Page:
Dealing with Discrimination in the Workplace

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There you are at the office, smiling within at all the energetic young employees who seem to be settling into their roles; and then suddenly, you hear some young upstart behind you asking you to “Step aside, bald eagle”. When it comes time for the meeting where you expect to be handed a few important assignments, the boss, who is your age, seems to prefer people under 30 for any discussions to do with social networking. And that last promotion that you got passed over for, you strongly suspect that your age had something to do with it. With age discrimination, workplace-related decisions on what to do and how to react become quite difficult.


Aging in the workplace has suddenly become a real and present problem. About half of America is coming to realize that the retirement savings they thought they could rely on are simply not enough for them to retire on. More and more people are hoping to work until they turn 70. With a workplace that is rapidly turning gray, America is quickly beginning to realize that people need to be taught to be sensitive to what it means to be old. Companies need to learn that older employees are not to be marginalized because they just look a certain age. One thing that should push them harder towards this kind of sensitivity is the fact that people who feel discriminated against aren’t taking it quietly anymore. The number of awsuits filed claiming age discrimination have risen by 60% over the past 10 years. The American workplace is going to have to learn to deal with aging if for no reason other than to stay clear of the kind of legal trouble that comes out of allowing people to act inappropriately.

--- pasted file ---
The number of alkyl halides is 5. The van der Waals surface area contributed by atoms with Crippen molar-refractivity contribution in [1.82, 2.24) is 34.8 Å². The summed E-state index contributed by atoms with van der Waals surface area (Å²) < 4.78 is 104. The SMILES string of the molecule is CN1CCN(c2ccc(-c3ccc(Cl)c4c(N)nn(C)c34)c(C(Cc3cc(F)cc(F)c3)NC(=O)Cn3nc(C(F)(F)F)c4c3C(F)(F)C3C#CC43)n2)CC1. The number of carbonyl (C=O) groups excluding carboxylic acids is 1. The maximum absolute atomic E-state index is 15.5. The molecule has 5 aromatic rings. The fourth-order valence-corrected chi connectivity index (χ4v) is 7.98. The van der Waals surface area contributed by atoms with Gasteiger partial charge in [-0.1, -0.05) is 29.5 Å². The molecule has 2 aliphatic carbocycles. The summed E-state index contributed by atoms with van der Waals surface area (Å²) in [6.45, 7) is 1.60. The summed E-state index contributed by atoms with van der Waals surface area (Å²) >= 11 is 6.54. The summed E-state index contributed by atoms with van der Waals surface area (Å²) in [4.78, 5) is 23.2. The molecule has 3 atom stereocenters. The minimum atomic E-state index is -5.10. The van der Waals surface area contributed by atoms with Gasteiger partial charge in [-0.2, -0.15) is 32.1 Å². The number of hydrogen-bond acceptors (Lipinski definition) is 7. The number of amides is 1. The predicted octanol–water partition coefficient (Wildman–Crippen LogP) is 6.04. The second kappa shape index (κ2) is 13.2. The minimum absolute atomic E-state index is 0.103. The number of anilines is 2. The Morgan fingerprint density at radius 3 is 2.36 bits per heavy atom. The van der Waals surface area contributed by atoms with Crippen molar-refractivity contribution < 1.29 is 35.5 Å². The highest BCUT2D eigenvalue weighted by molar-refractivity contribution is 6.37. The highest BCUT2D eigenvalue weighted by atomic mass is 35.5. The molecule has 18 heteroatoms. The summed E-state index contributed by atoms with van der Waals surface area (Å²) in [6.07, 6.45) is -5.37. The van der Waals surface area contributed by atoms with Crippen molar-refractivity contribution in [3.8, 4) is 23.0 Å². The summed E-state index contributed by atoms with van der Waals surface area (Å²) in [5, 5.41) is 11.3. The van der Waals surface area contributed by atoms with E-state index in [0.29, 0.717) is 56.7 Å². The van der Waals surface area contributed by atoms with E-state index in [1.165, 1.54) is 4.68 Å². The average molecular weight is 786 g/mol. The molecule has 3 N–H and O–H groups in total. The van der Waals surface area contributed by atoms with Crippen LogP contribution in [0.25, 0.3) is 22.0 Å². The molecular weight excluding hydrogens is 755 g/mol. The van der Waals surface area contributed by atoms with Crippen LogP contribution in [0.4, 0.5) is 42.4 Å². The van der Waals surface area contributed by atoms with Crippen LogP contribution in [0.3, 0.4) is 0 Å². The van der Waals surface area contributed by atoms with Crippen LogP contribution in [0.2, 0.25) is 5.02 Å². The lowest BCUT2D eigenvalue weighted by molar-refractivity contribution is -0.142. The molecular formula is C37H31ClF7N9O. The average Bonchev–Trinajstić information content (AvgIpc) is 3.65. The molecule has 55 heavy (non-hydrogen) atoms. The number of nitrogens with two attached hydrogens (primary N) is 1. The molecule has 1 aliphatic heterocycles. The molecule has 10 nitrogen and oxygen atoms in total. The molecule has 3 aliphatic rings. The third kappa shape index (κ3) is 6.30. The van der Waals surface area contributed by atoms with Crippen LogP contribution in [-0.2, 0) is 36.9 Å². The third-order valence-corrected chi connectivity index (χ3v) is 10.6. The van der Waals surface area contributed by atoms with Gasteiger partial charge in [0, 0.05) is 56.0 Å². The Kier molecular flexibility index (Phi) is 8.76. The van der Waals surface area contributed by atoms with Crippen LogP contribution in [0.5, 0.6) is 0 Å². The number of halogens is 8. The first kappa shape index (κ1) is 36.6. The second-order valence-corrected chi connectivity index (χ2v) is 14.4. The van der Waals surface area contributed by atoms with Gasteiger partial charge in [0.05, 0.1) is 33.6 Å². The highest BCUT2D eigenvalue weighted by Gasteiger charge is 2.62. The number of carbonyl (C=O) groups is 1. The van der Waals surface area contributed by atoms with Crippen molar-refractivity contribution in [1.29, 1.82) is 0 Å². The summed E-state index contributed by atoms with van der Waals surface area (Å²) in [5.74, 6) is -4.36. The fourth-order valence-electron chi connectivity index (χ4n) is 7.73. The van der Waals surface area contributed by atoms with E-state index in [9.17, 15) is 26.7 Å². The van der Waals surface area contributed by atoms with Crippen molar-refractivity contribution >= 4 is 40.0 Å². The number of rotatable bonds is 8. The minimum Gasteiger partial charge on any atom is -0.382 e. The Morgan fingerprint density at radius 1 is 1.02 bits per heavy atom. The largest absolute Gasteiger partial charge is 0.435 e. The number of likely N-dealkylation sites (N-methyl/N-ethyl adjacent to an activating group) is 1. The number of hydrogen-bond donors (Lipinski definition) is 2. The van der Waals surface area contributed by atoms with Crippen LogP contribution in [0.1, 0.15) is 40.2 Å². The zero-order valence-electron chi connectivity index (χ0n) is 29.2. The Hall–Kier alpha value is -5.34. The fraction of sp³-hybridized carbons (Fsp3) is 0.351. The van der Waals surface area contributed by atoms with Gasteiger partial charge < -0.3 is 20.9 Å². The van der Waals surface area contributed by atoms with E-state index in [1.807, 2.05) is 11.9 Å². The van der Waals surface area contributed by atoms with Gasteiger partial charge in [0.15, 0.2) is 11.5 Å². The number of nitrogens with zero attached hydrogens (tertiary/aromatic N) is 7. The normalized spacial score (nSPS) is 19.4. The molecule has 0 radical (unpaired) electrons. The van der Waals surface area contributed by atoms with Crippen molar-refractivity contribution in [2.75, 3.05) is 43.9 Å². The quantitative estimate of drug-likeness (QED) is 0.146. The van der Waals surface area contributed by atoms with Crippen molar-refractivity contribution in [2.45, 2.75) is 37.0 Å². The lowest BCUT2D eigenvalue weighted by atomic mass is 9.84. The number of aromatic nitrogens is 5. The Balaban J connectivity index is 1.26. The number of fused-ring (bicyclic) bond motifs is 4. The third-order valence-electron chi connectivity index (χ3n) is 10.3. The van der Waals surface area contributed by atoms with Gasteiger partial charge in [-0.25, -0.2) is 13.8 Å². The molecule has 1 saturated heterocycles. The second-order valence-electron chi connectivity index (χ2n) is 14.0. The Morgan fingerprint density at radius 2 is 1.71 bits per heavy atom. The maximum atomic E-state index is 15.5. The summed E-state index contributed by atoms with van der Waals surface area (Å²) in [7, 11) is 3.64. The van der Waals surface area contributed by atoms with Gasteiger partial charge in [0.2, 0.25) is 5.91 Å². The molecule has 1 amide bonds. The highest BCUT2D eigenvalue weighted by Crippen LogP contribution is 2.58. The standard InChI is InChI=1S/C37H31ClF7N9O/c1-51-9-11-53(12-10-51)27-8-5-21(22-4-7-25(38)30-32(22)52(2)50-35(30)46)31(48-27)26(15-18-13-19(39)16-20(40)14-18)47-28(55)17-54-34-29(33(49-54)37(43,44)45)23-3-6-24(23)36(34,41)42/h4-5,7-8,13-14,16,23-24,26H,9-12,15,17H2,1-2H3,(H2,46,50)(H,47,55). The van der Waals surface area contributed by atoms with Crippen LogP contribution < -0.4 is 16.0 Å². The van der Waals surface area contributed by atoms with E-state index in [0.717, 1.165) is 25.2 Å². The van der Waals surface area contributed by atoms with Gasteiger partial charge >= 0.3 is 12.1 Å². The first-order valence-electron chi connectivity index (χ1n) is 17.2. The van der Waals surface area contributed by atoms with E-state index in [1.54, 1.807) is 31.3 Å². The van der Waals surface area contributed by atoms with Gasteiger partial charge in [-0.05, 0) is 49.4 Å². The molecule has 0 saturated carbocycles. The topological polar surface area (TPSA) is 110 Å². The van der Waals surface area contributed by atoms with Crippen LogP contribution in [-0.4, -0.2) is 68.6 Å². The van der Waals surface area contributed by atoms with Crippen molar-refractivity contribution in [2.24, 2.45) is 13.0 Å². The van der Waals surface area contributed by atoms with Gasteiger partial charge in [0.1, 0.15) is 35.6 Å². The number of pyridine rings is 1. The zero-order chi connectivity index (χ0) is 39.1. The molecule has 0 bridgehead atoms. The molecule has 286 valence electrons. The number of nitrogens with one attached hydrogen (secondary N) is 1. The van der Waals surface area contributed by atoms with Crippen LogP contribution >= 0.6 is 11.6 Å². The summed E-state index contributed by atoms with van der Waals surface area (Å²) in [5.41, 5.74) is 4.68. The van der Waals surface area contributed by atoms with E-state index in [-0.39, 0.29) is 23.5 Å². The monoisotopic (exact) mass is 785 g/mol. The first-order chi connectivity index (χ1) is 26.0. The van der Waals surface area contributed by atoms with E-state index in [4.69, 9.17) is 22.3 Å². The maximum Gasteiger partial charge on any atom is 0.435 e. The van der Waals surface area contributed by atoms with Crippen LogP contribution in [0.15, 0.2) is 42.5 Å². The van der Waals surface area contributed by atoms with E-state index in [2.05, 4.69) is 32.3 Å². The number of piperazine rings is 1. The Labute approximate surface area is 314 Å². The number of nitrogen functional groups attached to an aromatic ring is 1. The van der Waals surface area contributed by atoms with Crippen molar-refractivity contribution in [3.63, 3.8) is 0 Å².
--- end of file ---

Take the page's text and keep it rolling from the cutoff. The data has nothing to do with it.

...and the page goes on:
For workers who come to suffer age discrimination, workplace a lawsuit may seem like the only option to turn to. It may seem like a great way to deal a blow to one’s tormentors. In reality, however, coming by that kind of satisfaction is never that straightforward. In a lawsuit about age discrimination, workplace colleagues one accuses have nothing to worry about. The burden of proof, and it can be very high, always rests squarely on the plaintiff. Most of the time, there is precious little proof to offer. Anyway, these cases take five years and justice can be very slow coming.

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Going through all this trouble, your reward is not certain. The only thing that’s certain to come out of the whole sad mess is often just a lawyer’s bill for a quarter million dollars. This is not to discourage anyone from pursuing what must be viewed as a person’s right to demand fair treatment. But the courts require concrete evidence, specific information about the exact people involved, times, dates, exact quotes, witnesses and patterns of behavior. And even if one can show all of this, one still needs to be able to prove to the court that the discrimination that took place had something to do with one’s age.


It is usually people who have had long and stellar track records at the same company who are able to succeed in these cases. Anyone considering a lawsuit of this kind needs to make sure that they pursue and exhaust all other options first. They need to talk to their boss about the problem, talk to human resources, and in general make sure that they give the company a fair enough chance.

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